An Italian Proto-Surrealist's Paintings Come to Life with Animation
Giorgio de Chirico influenced Salvador Dalí, René Magritte, Max Ernst—and filmmaker Julien Herman.
Italian artist Giorgio de Chirico's paintings, imbued with stunning Mediterranean light and shadows, vibrant colors and dreamy textures, feel like extraordinarily lifelike worlds. Filmmaker Julien Herman expands on this idea, adding subtle animations of water, wind, sun, and human activity into paintings from de Chirico's metaphyscial period, such as his 1910 L'Enigma dell'Ora, Melancolia (1912), and Il Doppoi Sogno di Primavera (1915).
"The purpose of this project is to give life to Giorgio de Chirico’s work by animating several elements contained into his paintings like shadows, clocks, trains, pennants etc. while trying to keep the work of the artist the most intact and faithful as possible. This project is a tribute to the surreal and strange world of Giorgio de Chirico," Herman writes in the video description.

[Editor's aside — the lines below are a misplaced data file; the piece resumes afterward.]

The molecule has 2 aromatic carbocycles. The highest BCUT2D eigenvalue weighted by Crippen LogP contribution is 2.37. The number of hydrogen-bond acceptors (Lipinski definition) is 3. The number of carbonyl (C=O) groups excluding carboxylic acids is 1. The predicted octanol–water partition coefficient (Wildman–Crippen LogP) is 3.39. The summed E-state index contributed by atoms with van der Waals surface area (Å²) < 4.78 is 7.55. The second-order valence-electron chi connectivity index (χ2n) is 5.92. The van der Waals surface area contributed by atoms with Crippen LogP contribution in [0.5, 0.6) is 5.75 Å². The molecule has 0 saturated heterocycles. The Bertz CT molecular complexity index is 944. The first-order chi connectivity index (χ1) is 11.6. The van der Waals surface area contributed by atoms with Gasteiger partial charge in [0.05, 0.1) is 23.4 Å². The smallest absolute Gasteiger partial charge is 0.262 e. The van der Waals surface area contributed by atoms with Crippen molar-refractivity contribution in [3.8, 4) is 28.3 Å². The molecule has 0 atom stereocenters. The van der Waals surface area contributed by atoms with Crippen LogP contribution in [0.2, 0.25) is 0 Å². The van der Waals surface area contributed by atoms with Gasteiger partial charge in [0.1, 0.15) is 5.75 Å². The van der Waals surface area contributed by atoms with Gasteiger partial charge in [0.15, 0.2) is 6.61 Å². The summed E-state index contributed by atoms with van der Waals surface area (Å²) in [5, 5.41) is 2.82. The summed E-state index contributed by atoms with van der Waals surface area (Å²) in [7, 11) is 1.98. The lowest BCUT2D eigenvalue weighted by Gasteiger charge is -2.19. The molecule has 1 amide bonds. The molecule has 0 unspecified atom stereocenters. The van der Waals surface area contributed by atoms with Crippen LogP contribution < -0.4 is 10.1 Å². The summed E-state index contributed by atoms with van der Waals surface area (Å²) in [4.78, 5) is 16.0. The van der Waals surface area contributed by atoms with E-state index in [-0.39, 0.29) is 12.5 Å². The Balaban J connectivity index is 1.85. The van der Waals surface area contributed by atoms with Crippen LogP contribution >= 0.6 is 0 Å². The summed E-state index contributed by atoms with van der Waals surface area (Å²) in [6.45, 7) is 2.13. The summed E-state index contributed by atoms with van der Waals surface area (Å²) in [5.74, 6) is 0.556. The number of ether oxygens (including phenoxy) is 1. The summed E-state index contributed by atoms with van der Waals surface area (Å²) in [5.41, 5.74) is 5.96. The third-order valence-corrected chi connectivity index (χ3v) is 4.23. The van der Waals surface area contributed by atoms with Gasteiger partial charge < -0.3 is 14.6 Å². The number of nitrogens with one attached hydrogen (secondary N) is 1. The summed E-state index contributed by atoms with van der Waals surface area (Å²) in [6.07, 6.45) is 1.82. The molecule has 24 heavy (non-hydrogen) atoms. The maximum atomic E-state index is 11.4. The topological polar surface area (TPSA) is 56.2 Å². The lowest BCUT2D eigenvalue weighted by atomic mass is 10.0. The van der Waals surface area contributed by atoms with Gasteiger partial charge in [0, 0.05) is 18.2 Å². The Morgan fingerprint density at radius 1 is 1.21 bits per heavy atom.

De Chirico's early work influenced surrealist icons like Max Ernst, Salvador Dalí, and René Magritte, and it shows in his distinctive color palettes and off-kilter proportions—even when he's not painting giant rubber gloves nailed to walls and faceless aliens with bodies composed of geometric shapes or small buildings. De Chirico's most reality-flouting work doesn't appear in the video, but Herman's subtelly-layered movements highlight the early 20th century master's handling of light, perspective, and world-building.
See more of Julien Herman's work on his website.